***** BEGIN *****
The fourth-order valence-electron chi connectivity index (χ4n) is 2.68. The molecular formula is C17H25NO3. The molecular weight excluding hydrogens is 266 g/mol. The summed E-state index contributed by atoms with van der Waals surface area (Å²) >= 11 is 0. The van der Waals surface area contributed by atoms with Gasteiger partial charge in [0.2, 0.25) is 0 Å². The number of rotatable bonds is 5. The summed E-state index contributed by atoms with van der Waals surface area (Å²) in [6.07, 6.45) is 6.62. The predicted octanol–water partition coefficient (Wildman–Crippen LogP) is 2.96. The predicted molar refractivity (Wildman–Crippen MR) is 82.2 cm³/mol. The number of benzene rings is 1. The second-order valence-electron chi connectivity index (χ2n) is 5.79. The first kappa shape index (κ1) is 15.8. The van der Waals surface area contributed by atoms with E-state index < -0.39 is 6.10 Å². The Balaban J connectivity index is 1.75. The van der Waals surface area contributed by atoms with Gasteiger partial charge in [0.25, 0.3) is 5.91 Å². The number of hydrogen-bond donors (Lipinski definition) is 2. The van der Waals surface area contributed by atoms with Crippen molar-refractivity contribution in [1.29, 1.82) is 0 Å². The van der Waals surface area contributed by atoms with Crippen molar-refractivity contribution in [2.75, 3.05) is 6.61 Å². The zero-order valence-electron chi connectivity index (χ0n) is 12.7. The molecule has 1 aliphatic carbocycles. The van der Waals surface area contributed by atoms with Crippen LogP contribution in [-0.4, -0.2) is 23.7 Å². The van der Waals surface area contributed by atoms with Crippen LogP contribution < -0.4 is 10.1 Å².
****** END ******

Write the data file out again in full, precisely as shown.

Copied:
The fourth-order valence-electron chi connectivity index (χ4n) is 2.68. The molecular formula is C17H25NO3. The molecular weight excluding hydrogens is 266 g/mol. The summed E-state index contributed by atoms with van der Waals surface area (Å²) >= 11 is 0. The van der Waals surface area contributed by atoms with Gasteiger partial charge in [0.2, 0.25) is 0 Å². The number of rotatable bonds is 5. The summed E-state index contributed by atoms with van der Waals surface area (Å²) in [6.07, 6.45) is 6.62. The predicted octanol–water partition coefficient (Wildman–Crippen LogP) is 2.96. The predicted molar refractivity (Wildman–Crippen MR) is 82.2 cm³/mol. The number of benzene rings is 1. The second-order valence-electron chi connectivity index (χ2n) is 5.79. The first kappa shape index (κ1) is 15.8. The van der Waals surface area contributed by atoms with E-state index < -0.39 is 6.10 Å². The Balaban J connectivity index is 1.75. The van der Waals surface area contributed by atoms with Gasteiger partial charge in [0.25, 0.3) is 5.91 Å². The number of hydrogen-bond donors (Lipinski definition) is 2. The van der Waals surface area contributed by atoms with Crippen molar-refractivity contribution in [1.29, 1.82) is 0 Å². The van der Waals surface area contributed by atoms with Crippen molar-refractivity contribution in [2.75, 3.05) is 6.61 Å². The zero-order valence-electron chi connectivity index (χ0n) is 12.7. The molecule has 1 aliphatic carbocycles. The van der Waals surface area contributed by atoms with Crippen LogP contribution in [-0.4, -0.2) is 23.7 Å². The van der Waals surface area contributed by atoms with Crippen LogP contribution < -0.4 is 10.1 Å².